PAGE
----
and found out who was the trouble maker. But that doesn’t solve anything!
Back to the docker container:

$ du -hs /host_var/lib/docker/containers/11bcb8ab547d177/*

We suspected that the problem is logging, because our docker log driver rotates logs after they reach a certain size. We should’ve see the file at the following location, but didn’t:

What if a log wasn’t rotated properly? what if the container holds a file descriptor to a log file that already got deleted?

It’s really easy to find out! lets fire up lsof and search for deleted files.

$ lsof
lsof: WARNING: can't stat() overlay file system /var/lib/docker/overlay2/9ce66914ee2bbfcaa7646a87c74c772d5a90b7236fb1e84cfcc4a410e544afa4/merged
Output information may be incomplete.
lsof: WARNING: can't stat() tmpfs file system /var/lib/docker/containers/66ab0db40286ff7964fa0770d1dd660c611c2025be72067dea5d8982d73ec071/shm
Output information may be incomplete.
lsof: WARNING: can't stat() nsfs file system /run/docker/netns/594e57d254a8
Output information may be incomplete.
systemd 1 root cwd unknown /proc/1/cwd (readlink: Permission denied)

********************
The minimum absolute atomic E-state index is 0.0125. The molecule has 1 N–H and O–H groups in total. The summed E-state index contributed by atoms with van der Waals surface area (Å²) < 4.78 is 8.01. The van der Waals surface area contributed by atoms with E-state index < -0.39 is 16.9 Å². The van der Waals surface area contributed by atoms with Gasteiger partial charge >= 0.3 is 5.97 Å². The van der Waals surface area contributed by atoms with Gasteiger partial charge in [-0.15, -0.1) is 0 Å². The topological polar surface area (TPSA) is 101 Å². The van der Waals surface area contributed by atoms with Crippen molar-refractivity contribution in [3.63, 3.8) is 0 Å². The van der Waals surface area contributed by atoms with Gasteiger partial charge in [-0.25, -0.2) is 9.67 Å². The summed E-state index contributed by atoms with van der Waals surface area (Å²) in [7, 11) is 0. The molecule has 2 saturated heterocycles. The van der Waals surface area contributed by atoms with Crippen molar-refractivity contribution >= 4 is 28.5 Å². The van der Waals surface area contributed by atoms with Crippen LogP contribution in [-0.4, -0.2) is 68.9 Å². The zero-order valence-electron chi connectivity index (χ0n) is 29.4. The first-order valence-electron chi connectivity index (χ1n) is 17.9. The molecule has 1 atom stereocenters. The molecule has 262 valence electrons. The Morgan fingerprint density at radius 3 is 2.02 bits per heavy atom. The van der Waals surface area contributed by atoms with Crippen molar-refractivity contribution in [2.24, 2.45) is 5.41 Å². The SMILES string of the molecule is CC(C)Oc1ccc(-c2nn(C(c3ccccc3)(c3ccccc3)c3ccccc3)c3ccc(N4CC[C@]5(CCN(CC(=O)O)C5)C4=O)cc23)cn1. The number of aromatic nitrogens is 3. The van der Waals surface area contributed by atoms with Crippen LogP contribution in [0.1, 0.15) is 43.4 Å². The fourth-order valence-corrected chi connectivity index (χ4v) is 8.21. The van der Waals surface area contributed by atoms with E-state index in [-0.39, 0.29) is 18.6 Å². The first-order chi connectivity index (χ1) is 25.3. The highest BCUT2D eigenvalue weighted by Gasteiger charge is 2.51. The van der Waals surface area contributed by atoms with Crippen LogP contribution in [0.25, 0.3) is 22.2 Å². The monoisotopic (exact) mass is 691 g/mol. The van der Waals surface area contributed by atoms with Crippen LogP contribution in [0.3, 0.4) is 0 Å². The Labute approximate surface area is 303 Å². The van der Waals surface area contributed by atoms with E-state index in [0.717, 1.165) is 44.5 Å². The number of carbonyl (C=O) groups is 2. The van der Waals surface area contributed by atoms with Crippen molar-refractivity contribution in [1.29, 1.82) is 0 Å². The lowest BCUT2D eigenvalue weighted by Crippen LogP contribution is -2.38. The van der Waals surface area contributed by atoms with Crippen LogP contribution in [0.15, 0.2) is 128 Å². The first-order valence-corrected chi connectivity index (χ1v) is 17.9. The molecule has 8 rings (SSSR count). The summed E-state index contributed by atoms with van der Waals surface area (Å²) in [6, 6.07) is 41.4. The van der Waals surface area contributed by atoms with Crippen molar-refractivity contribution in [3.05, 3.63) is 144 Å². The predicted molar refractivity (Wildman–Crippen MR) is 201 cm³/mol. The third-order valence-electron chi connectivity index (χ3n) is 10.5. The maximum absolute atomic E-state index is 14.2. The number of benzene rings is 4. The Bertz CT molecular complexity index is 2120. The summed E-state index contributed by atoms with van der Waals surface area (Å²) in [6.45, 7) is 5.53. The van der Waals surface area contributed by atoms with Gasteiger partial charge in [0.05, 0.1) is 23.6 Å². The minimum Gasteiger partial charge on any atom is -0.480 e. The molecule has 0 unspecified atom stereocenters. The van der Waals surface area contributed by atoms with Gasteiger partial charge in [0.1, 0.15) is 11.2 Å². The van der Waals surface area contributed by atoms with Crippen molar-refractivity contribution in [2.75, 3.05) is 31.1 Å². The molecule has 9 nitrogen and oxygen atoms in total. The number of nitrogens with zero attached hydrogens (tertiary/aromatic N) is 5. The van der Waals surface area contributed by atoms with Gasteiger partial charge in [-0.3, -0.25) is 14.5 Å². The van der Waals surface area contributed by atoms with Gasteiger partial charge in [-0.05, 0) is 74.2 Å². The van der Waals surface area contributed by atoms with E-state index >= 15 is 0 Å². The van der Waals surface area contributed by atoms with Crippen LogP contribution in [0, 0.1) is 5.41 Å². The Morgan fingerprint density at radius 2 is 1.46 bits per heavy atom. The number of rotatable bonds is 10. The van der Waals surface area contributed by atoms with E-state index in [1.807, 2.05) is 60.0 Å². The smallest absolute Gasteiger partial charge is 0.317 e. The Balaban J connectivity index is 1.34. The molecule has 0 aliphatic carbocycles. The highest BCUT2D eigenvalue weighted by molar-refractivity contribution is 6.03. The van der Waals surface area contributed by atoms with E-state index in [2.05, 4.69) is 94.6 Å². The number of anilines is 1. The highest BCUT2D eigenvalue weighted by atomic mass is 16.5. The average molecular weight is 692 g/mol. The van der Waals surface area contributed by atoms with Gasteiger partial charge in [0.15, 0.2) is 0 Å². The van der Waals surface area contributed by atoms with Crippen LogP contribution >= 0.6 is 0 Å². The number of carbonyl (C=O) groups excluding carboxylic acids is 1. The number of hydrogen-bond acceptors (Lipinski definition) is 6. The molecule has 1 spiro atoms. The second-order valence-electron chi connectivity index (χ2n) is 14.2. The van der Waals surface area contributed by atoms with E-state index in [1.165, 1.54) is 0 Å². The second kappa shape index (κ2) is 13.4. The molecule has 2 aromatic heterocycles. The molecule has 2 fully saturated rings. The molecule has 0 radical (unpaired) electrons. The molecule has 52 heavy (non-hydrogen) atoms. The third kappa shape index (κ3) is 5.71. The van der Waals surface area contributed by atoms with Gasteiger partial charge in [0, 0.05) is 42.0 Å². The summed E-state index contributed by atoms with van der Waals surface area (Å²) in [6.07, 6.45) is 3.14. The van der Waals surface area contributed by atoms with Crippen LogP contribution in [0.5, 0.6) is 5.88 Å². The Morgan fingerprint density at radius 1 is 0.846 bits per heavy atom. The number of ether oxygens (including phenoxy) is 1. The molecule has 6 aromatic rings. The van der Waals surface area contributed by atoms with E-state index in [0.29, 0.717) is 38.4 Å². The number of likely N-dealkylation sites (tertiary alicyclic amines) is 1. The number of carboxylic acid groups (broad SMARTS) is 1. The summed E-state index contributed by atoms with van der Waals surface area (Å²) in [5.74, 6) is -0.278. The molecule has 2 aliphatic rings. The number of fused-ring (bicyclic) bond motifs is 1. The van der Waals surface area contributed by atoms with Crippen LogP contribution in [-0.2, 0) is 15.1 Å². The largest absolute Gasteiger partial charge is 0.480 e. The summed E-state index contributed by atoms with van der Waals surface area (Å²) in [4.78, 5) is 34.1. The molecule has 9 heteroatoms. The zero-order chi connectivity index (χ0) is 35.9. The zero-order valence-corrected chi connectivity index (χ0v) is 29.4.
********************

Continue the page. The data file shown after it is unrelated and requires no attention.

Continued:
systemd 1 root rtd unknown /proc/1/root (readlink: Permission denied)
systemd 1 root txt unknown /proc/1/exe (readlink: Permission denied)
systemd 1 root NOFD /proc/1/fd (opendir: Permission denied)

Snap! we’re not running as root, which means we can only see output for our own processes. Some information about a process, such as its current directory, its root directory, the location of its executable and its file descriptors can only be viewed by the user running the process (or root).

You know the drill, right? we can mount /proc and run lsof. well, not exactly.
lsof will list open files inside a container, and not the files in the host.

We can, on the other hand, search for deleted files manually:

$ docker run -t -i --privileged -v /proc:/host_proc alpine sh
# inside the container...
$ find /host_proc/*/fd -ls | grep '(deleted)' | grep /var/ | grep -v /var/lib/docker
952833633 0 l-wx------ 1 root root 64 Jun 3 08:39 /host_proc/991/fd/4 -> /var/log/docker.log-20170530 (deleted)

$ stat -Lc %s /host_proc/991/fd/4